We have had some drama here, courtesy of Lennie.
On Friday 20th August, I noticed Lennie was not eating the evening millet. Normally they have red millet but I was unable to buy any online so got some nice, fresh-looking ‘normal’ millet from a local pet shop. I wondered if Lennie just did not like the change in colour, however when I offered a bobble of red millet (leftover bits in the bag) he refused it. I thought that as he was moulting he was probably just ‘under the weather’.
As the weekend progressed, his poops turned a deep green, with a bluish tinge. This can indicate lack of food. I was offering all sorts of food but he just was not eating anything, in fact he was physically moving away. Either that, or he was so sleepy he did not even notice me waving a basil leaf, piece of celery or broccoli in front of him. Occasionally he would go to the seed pot & rummage around but he was not eating, he would just pick up a seed & drop it. I got an appointment with the vet on the Monday afternoon (23rd).
This was a trip to the clinic, so Lennie had to endure the travel cage & a taxi ride which fortunately was pretty quick at around 30 mins, but we had to allow extra time in case of traffic. (It would have been an arduous trip on public transport via three buses).
When we arrived, I said to the vet, who knows us well (!), “I think he has a touch of the Bezukhov’s“, in reference to dear Bezukhov’s Extreme Moult Experience when he was moulting & also not eating. The vet took Lennie into the consulting room for examination (I was not allowed in). His weight was 53g, which, on the face of it, is actually not too terrible, but it was an astonishing 20g weight loss from his last weigh-in. He has a fatty lump covering his front but the vet could feel his keel bone behind it & could tell he had lost considerable weight. His temperature was normal & his heart sounded fine.
It was decided to give Lennie a crop feed & book him in for another check (home visit) in two days time, allowing a day to recover from the stressful trip. I got a lift part the way home, so we just got on one bus, which was very noisy. When we got home, Lennie was so relieved after nearly 4 hours in the travel cage that he perked up considerably & jumped out the travel cage before I had positioned it in front of his home. Because he was still weak, I kept him on his own for a bit, but let Perry in at bedtime to preserve normal routine. His crop feed would mean he probably would not want to eat anything until the morning.
The following morning he was still lethargic. Perry went & sat with Moriarty so Lennie was able to sleep in peace. I did not start offering food until the afternoon, when he finally ate a tiny bit of baby corn! In the evening he attempted a tiny bit of millet when Perry was eating some. So Moriarty was not left out, I offered him a bobble of millet (outside the cage) & noticed that Lennie wanted Moriarty’s bobble – he did not eat it, when I pushed it through the bars, but I thought it was a good sign that he did not want to miss out.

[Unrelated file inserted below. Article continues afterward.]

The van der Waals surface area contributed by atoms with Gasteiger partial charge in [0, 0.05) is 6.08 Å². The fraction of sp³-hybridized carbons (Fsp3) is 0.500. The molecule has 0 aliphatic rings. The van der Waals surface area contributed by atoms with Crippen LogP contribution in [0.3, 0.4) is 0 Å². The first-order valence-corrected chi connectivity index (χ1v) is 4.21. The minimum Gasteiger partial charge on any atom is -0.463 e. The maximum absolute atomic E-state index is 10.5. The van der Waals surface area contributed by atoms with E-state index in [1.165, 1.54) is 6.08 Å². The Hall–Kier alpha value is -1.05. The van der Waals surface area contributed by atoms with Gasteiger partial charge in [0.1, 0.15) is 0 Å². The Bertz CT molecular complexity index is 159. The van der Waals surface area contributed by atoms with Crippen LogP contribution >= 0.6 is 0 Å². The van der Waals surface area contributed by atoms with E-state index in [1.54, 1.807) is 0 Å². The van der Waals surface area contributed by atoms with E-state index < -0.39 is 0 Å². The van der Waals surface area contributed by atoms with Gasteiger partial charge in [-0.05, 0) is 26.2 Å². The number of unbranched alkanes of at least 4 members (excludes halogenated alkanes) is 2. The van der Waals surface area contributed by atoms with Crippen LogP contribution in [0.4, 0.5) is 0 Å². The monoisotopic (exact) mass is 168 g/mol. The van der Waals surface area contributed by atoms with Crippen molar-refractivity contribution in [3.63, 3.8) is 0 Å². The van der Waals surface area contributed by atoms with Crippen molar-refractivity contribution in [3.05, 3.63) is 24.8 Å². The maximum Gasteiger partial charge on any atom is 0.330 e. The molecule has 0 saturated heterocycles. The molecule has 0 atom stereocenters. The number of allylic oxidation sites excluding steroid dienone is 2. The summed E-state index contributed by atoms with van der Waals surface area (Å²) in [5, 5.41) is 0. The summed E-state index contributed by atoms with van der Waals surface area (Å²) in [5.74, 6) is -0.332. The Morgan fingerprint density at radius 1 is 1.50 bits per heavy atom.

On the Wednesday (25th), the vet came. She could feel a little food in his crop, but not much, so gave him another crop feed. He probably would not want to eat anything until the evening. However, not long after she left, I let Perry in with Lennie & he started eating millet & Lennie joined him. I thought that Lennie must have found a little space in his crop!
I was hopeful all would be well.
That evening, I let him out with the others & he went & sat in Moriarty’s cage & had a mooch about. At 7pm, I noticed he was trying to vomit. He kept extending his neck like he wanted to get something out, but nothing was coming. He was like this all evening. He did expel some seeds, but not much considering how long he was retching for. He did not know what to do with himself & at one point was on top of the cage. In between vomiting he tried to sleep but he was hunched over, his tail was bobbing & he was breathing heavily. As it was getting late, I caught him to put him home to bed. He was covered over around 10pm when I could see he was still trying to vomit. This was bad as he was meant to be eating during the evening, not vomiting.
The next morning, Thursday (26th), Lennie still was not eating. He would pick at seed but not eat it. It was not until around 13:30 that he actually ate a little millet. Fortunately, the vet had a cancellation, so we had another visit from her. She suspected that the seed he ate soon after the crop feed may have upset him. His weight was the same. We decided to give Lennie another crop feed, but this time a reduced amount, so if he wanted to eat, there was room in his crop, but if he did not want to eat, at least he had something in his crop.
We were now moving into Bank Holiday weekend territory, with reduced/no vet services available.
On the Friday morning (27th), Lennie slept a lot & ate a tiny bit of seed, but at least was not vomiting. As the day progressed he had a little baby corn, broccoli, seeded grass (gratefully received from follower rosebudgie!) He was still having long naps but was now having a little grumble (he had been pretty silent through all this) & even sat on one foot.
As the days progressed he started eating a little bit more. On the Saturday & Sunday I noted down every time he ate something & he was pretty regular, eating something, however small, roughly every hour. His moult was also progressing which must have also contributed to him gradually feeling better. On the Sunday evening he spent some time in Moriarty’s cage. On the Monday (30th), ten days after this all began, he had a bath! This was surely a great sign! He was also interacting more with Moriarty again (Moriarty having been too boisterous for him to cope with).
That brings us to today, where he is back to eating normally & behaving in his normal manner. I do hope this will not be a regular occurrence as it was with Bezukhov!